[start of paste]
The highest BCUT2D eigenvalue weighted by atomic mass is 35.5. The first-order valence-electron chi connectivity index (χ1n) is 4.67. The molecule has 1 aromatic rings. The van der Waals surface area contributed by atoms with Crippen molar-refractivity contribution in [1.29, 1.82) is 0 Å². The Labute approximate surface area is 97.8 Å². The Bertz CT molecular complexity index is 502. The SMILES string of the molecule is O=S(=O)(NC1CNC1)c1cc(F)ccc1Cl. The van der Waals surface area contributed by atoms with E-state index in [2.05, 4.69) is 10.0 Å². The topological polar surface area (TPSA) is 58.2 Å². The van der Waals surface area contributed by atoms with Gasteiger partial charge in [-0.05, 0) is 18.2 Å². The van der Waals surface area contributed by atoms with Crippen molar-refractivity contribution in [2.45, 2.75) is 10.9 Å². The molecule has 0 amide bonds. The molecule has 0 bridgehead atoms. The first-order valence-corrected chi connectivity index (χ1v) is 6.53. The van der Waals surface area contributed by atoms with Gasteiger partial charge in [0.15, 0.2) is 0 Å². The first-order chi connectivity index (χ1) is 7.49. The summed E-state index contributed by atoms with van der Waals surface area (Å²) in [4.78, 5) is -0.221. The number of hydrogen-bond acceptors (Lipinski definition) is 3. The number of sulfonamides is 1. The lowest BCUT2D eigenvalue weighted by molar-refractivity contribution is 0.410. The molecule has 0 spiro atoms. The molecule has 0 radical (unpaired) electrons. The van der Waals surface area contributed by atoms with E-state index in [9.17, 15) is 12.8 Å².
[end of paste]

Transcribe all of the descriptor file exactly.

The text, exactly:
The highest BCUT2D eigenvalue weighted by atomic mass is 35.5. The first-order valence-electron chi connectivity index (χ1n) is 4.67. The molecule has 1 aromatic rings. The van der Waals surface area contributed by atoms with Crippen molar-refractivity contribution in [1.29, 1.82) is 0 Å². The Labute approximate surface area is 97.8 Å². The Bertz CT molecular complexity index is 502. The SMILES string of the molecule is O=S(=O)(NC1CNC1)c1cc(F)ccc1Cl. The van der Waals surface area contributed by atoms with E-state index in [2.05, 4.69) is 10.0 Å². The topological polar surface area (TPSA) is 58.2 Å². The van der Waals surface area contributed by atoms with Gasteiger partial charge in [-0.05, 0) is 18.2 Å². The van der Waals surface area contributed by atoms with Crippen molar-refractivity contribution in [2.45, 2.75) is 10.9 Å². The molecule has 0 amide bonds. The molecule has 0 bridgehead atoms. The first-order valence-corrected chi connectivity index (χ1v) is 6.53. The van der Waals surface area contributed by atoms with Gasteiger partial charge in [0.15, 0.2) is 0 Å². The first-order chi connectivity index (χ1) is 7.49. The summed E-state index contributed by atoms with van der Waals surface area (Å²) in [4.78, 5) is -0.221. The number of hydrogen-bond acceptors (Lipinski definition) is 3. The number of sulfonamides is 1. The lowest BCUT2D eigenvalue weighted by molar-refractivity contribution is 0.410. The molecule has 0 spiro atoms. The molecule has 0 radical (unpaired) electrons. The van der Waals surface area contributed by atoms with E-state index in [9.17, 15) is 12.8 Å².